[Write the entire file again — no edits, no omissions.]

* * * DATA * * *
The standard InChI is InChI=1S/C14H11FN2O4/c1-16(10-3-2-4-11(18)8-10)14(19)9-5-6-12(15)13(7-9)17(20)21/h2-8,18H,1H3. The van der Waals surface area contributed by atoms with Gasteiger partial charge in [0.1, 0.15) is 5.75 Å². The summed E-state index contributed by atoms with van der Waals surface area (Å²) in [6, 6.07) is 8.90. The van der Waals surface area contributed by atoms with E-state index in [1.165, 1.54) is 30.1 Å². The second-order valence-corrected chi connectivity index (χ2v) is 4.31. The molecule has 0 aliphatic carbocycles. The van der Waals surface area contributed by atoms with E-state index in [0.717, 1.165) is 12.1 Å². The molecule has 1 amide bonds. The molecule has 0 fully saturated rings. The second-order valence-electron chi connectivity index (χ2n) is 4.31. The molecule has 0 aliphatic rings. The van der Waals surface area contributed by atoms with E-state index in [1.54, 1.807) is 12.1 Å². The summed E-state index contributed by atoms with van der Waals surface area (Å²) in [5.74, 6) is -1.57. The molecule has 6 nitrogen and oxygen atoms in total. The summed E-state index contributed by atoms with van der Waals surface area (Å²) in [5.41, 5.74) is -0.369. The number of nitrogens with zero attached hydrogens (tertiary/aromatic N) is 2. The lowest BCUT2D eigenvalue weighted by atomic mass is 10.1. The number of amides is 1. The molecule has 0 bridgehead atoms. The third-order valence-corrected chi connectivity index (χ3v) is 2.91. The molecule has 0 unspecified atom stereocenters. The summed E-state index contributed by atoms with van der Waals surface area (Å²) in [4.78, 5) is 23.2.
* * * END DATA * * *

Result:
The standard InChI is InChI=1S/C14H11FN2O4/c1-16(10-3-2-4-11(18)8-10)14(19)9-5-6-12(15)13(7-9)17(20)21/h2-8,18H,1H3. The van der Waals surface area contributed by atoms with Gasteiger partial charge in [0.1, 0.15) is 5.75 Å². The summed E-state index contributed by atoms with van der Waals surface area (Å²) in [6, 6.07) is 8.90. The van der Waals surface area contributed by atoms with E-state index in [1.165, 1.54) is 30.1 Å². The second-order valence-corrected chi connectivity index (χ2v) is 4.31. The molecule has 0 aliphatic carbocycles. The van der Waals surface area contributed by atoms with E-state index in [0.717, 1.165) is 12.1 Å². The molecule has 1 amide bonds. The molecule has 0 fully saturated rings. The second-order valence-electron chi connectivity index (χ2n) is 4.31. The molecule has 0 aliphatic rings. The van der Waals surface area contributed by atoms with E-state index in [1.54, 1.807) is 12.1 Å². The summed E-state index contributed by atoms with van der Waals surface area (Å²) in [5.74, 6) is -1.57. The molecule has 6 nitrogen and oxygen atoms in total. The summed E-state index contributed by atoms with van der Waals surface area (Å²) in [5.41, 5.74) is -0.369. The number of nitrogens with zero attached hydrogens (tertiary/aromatic N) is 2. The lowest BCUT2D eigenvalue weighted by atomic mass is 10.1. The number of amides is 1. The molecule has 0 bridgehead atoms. The third-order valence-corrected chi connectivity index (χ3v) is 2.91. The molecule has 0 unspecified atom stereocenters. The summed E-state index contributed by atoms with van der Waals surface area (Å²) in [4.78, 5) is 23.2.